- Tesla to no longer accept Bitcoin as payment…
- Bitcoin’s impact on the environment…
- Other crypto investors push back…
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One of Bitcoin’s biggest cheerleaders does an about-face, sending the value of the cryptocurrency plunging.
In a tweet on Wednesday, Tesla CEO Elon Musk announced the electric automaker would no longer accept Bitcoin as payment.
That decision comes just three months after Tesla revealed in a filing with the SEC that it had purchased $1.5 billion worth of Bitcoin and said it would begin accepting the cryptocurrency as payment.
Musk cited concerns about the “increasing use of fossil fuels for Bitcoin mining and transactions” as the reason for the reversal.
Bitcoin fell as much as 5% on the news and dropped below $50,000.
Environmental Impact of Bitcoin Mining
That data from the University of Cambridge estimates Bitcoin mining consumes more than 149 terawatt-hours of electricity per year which is more than the entire countries of Malaysia, Sweden, or Ukraine.
If Bitcoin’s electricity consumption were to be ranked among the nations across the world, the cryptocurrency would be number 26 on the list.
But how does a digital coin consume so much energy?
It’s all about the computers used to mine the blockchain and then verify transactions.
Each new Bitcoin is created or “mined” through a process of solving mathematical algorithms or puzzles on a computer.
A report from Mint says, “The software that mines bitcoin is designed to take on average about 10 minutes for those on the network to solve the complex program and process a block. The process ends up using a massive chunk of electricity as giant and powerful systems are used by miners to mine blocks and verify transactions. The vast majority of Bitcoin’s energy consumption happens during the mining process. As a reward for their services, miners receive newly created bitcoins along with transaction processing fees.”
Musk raised issue with the increase of coal-powered electricity being used to mine Bitcoin and that may be because of where the majority of Bitcoin mining is done.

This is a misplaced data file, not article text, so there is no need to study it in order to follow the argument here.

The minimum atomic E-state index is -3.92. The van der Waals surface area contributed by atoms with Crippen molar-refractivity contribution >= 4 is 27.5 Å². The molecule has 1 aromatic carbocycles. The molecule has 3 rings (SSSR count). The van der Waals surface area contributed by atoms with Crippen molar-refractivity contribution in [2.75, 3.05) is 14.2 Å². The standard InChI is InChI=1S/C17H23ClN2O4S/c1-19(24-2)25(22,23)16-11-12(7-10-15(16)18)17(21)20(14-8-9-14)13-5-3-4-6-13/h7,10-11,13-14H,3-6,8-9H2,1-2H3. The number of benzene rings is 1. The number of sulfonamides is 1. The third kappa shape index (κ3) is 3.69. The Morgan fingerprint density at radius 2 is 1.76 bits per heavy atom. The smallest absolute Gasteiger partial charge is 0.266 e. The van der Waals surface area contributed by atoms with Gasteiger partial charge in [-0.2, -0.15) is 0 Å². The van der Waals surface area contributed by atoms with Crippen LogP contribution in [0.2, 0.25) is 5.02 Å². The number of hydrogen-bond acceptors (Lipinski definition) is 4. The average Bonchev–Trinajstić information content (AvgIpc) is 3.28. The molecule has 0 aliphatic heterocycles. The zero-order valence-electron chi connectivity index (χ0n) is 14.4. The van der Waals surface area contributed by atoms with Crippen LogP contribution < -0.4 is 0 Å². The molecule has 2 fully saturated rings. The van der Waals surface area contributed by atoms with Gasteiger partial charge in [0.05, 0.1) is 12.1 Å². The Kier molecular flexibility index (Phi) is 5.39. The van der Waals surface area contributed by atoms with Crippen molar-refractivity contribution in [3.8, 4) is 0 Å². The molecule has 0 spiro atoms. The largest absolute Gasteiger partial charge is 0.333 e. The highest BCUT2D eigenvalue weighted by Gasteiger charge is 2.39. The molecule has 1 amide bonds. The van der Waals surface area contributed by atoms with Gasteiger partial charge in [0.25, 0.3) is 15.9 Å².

A study by Nature Communications found that as of April 2020 more than 75% of the world’s Bitcoin blockchain operations were in China.
Data from the energy and climate research group Ember shows 61% of China’s total electricity generation was coal-powered in 2020 and the country was the only G20 nation to see an increase in coal generation
Last year, China’s coal generation rose by 1.7% and the country was responsible for 53% of the total coal generation in the world.
Musk said coal has “the worst emissions of any fuel.”
But the billionaire doesn’t seem to be fully abandoning the top cryptocurrency just yet.
Future of Bitcoin and Other Cryptocurrencies at Tesla
Musk concluded his statement by saying, “Tesla will not be selling any Bitcoin and we intend to use it for transactions as soon as mining transitions to more sustainable energy. We are also looking at other cryptocurrencies that use <1% of Bitcoin’s energy/transaction.”
So for now Tesla is holding its Bitcoin and looking for more sustainable digital coins.
Another big crypto investor, Dallas Mavericks owner Mark Cuban, pushed back against Musk’s position on Bitcoin’s environmental impact.
In a tweet, Cuban said, “We at Mavs.com will continue to accept BTC/Eth/Doge because we know that replacing Gold as a store of value will help the environment and shrinking big bank and coin usage will benefit society and the environment.”